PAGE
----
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J Biol Chem. 2012 Jan 20;287(4):2608-17. doi: 10.1074/jbc.M111.285718. Epub 2011 Dec 2.

miR-125b and miR-155 contribute to BCL2 repression and proliferation in response to CD40 ligand (CD154) in human leukemic B-cells.

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  • 1Department of Cancer Studies and Molecular Medicine and MRC Toxicology Unit, University of Leicester, Leicester LE19HN, United Kingdom.

Abstract

Developmental stage-specific regulation of BCL2 occurs during B-cell maturation and has a role in normal immunity. CD40 signaling promotes proliferation and rescues B-cells from apoptosis, partly through induction of BCL2L1 and BCL2A1 and repression of BCL2. We previously showed that a stromal cell/CD40 ligand (CD154) culture system reproduced this switch in survival protein expression in primary human leukemic B-cells and we employed this model system to investigate BCL2 repression. BCL2 was post-transcriptionally regulated and the repressed BCL2 mRNA was associated with non-polysomal, but dense fractions on sucrose density gradients. Microarrays identified a set of miRNA that were induced by culture conditions and potentially able to bind to the BCL2 3'-UTR. Luciferase reporter assays demonstrated that miR-125b and miR-155 repressed BCL2 mRNA but while stromal cell contact alone was sufficient to induce strongly miR-125b this did not cause BCL2 repression. miR-155, which is the most abundant miRNA under basal conditions, specifically required CD154 for further induction above a threshold to exert its full repressive effects. Anti-miR-125b and anti-miR-155 prevented CD154-mediated repression of BCL2 and reduced CD154-mediated proliferation in the MEC1 B-cell line. We suggest that miR-155 and miR-125b, which are induced by CD154 and stromal cell signals, contribute to regulating proliferation and that BCL2 is one of their target mRNAs.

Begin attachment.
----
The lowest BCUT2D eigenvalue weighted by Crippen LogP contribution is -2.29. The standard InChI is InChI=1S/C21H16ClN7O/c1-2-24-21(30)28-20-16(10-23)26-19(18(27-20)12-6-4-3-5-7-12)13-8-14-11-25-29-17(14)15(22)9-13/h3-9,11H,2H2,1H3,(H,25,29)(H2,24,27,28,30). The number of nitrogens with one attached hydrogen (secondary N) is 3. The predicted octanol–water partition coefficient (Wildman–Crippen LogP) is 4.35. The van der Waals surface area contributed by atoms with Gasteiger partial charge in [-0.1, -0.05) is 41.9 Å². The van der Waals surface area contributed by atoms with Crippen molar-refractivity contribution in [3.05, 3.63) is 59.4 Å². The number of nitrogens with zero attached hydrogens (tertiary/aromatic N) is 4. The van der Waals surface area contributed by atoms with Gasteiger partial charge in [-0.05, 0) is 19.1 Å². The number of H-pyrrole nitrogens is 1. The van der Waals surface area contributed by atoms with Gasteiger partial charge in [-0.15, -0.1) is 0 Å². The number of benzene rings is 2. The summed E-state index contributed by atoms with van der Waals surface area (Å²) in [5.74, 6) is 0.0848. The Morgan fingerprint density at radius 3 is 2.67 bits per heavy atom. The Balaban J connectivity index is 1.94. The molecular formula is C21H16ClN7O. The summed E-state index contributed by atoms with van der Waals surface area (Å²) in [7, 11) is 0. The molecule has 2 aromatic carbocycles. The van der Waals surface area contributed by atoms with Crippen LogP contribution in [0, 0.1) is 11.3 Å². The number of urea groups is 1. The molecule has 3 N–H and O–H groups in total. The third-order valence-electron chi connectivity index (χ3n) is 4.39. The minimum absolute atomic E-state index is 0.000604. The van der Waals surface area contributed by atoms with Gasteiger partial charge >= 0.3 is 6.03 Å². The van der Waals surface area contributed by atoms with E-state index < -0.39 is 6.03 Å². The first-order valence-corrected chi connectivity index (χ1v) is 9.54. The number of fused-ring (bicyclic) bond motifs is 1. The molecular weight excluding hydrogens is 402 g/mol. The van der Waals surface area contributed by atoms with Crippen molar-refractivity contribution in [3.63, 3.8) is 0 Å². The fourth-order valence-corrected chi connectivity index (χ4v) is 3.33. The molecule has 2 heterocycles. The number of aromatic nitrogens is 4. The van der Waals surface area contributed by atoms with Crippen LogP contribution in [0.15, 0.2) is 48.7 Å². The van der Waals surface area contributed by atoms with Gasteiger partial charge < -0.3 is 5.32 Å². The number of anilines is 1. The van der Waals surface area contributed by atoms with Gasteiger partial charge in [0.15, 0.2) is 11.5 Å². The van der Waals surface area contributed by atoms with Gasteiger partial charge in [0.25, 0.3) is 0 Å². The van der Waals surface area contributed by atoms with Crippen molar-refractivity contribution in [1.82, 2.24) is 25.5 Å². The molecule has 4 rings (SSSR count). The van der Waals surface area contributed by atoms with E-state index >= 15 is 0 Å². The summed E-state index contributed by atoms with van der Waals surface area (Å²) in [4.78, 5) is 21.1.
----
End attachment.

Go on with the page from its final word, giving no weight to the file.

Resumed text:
PMID:
22139839
[PubMed - indexed for MEDLINE]
PMCID:
PMC3268420
Free PMC Article
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